Putin bombs Ukraine
Ian Bremmer's Quick Take: Hi everybody. Ian Bremmer here. A happy Monday to you. A Quick Take, again, turning to the war in Russia. Lots going on, almost all of it escalatory at this point. Most recent state of play, a spectacular attack by the Ukrainians on the Kerch Bridge, the Crimea bridge that was said by Putin to be impregnable, can't possibly be able to attack it. It was providing a lot of supply chain, military supply chain from Russia sourcing capabilities material into Crimea and the rest of Ukraine, and suddenly significantly disrupted by a Ukrainian truck bomb.
That led Putin to respond in the early hours today, rush hour in Ukraine. Indiscriminate attacks against all of Ukraine's major cities. Nearly 100 bombs, civilian targets, killing lots of Ukrainians. An act of state terrorism on the part of Russia. On the one hand, absolutely horrifying that the Ukrainians are living through the kind of attacks in recent years that we've only seen in Aleppo in Syria, in Grozny, by the Russians in early post-Soviet days, and now seeing it across Ukraine.
War crimes, yet again. Acting with impunity in terms of Russia's complete indifference to how the rest of the world sees him and reacts to him. Having said all of that, part of the reason why we're seeing state terrorism from Putin is because he does not have conventional capabilities to respond to the Ukrainian counter offensive, which continues to eat up territory, Ukrainian territory, that they are retaking from the Russian occupation, significantly in Kherson which is north of Crimea, but if the Ukrainians are able to take it, that would disrupt yet another key supply chain of Russia to Crimea.
Then finally, Zaporizhzhia, which is the land bridge between Russian and Crimea, you get all three and the Russians can mobilize all they want. They can't get troops to Crimea. They can't get troops to the South. This war continues to go badly for the Russians. The Russians continue to try to make the Ukrainians pay. The Ukrainians, of course, have extraordinary support from all of NATO. That continues. Russia's willingness to take these acts against the Ukrainians is only going to harden the resolve of NATO countries to continue to provide direct military support to Ukraine, and even to increase the levels of, say, air defense, missiles, and the like to defend themselves and also to be able to counterattack.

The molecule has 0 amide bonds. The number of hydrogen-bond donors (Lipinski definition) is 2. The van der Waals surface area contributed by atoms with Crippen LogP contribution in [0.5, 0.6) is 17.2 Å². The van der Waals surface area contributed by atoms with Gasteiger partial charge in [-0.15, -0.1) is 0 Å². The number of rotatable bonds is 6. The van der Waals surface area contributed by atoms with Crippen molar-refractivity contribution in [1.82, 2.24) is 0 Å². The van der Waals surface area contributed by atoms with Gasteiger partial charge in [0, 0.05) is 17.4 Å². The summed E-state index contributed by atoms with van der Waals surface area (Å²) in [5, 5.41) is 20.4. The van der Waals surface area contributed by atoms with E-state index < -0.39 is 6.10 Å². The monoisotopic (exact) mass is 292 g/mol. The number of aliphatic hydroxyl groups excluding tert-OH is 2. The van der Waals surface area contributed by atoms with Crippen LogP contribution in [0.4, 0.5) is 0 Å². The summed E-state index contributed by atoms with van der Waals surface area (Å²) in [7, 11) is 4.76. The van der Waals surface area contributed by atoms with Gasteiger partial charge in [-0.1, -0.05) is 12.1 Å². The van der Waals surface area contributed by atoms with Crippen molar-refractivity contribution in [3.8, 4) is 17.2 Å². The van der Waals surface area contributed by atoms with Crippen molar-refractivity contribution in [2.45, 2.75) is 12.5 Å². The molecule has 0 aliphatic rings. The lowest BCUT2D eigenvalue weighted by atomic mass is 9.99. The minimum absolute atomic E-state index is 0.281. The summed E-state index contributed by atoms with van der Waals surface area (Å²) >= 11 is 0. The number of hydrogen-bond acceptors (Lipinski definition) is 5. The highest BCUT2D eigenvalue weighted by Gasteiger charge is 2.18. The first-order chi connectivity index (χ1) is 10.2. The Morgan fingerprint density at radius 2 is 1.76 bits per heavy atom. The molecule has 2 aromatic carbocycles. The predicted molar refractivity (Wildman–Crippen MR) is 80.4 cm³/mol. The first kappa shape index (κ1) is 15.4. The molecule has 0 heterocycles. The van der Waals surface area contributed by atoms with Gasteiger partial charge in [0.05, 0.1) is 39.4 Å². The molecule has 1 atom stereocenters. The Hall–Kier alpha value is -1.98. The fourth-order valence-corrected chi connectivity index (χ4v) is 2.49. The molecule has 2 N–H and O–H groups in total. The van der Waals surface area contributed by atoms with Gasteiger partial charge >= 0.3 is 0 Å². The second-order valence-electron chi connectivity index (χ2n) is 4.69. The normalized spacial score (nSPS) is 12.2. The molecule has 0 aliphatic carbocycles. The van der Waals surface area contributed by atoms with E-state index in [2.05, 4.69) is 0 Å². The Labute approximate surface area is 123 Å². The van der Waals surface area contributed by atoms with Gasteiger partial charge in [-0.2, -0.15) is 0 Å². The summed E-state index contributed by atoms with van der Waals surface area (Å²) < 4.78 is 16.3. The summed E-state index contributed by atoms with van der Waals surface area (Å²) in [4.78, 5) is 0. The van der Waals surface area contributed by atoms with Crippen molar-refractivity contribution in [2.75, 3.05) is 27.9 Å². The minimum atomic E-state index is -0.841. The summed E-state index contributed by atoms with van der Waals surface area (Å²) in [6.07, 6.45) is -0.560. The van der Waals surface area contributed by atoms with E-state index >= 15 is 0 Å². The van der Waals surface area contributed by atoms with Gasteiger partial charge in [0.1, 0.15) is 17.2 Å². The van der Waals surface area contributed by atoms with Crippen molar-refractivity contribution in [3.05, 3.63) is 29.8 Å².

The next few months we are looking primarily at Ukrainian counteroffensives to take as much territory from the February 24th lines as they can. The Russians trying to get their troops in as quickly as they can to hold some of that territory. That's basically what's playing out. Beyond that, the big question is whether or not the Russians are going to take asymmetric attacks against NATO. If you watch this conflict played out from Russian state media and how Putin is portraying it to his people, it's that they are losing territory and they admit to losing territory. They're losing the bridge. They admit to losing the bridge, at least for a brief period of time, because of attacks from NATO. This isn't just Ukraine, it's all the intelligence. It's all the ordinance. It's all the money. It's all the training. They're fighting against NATO.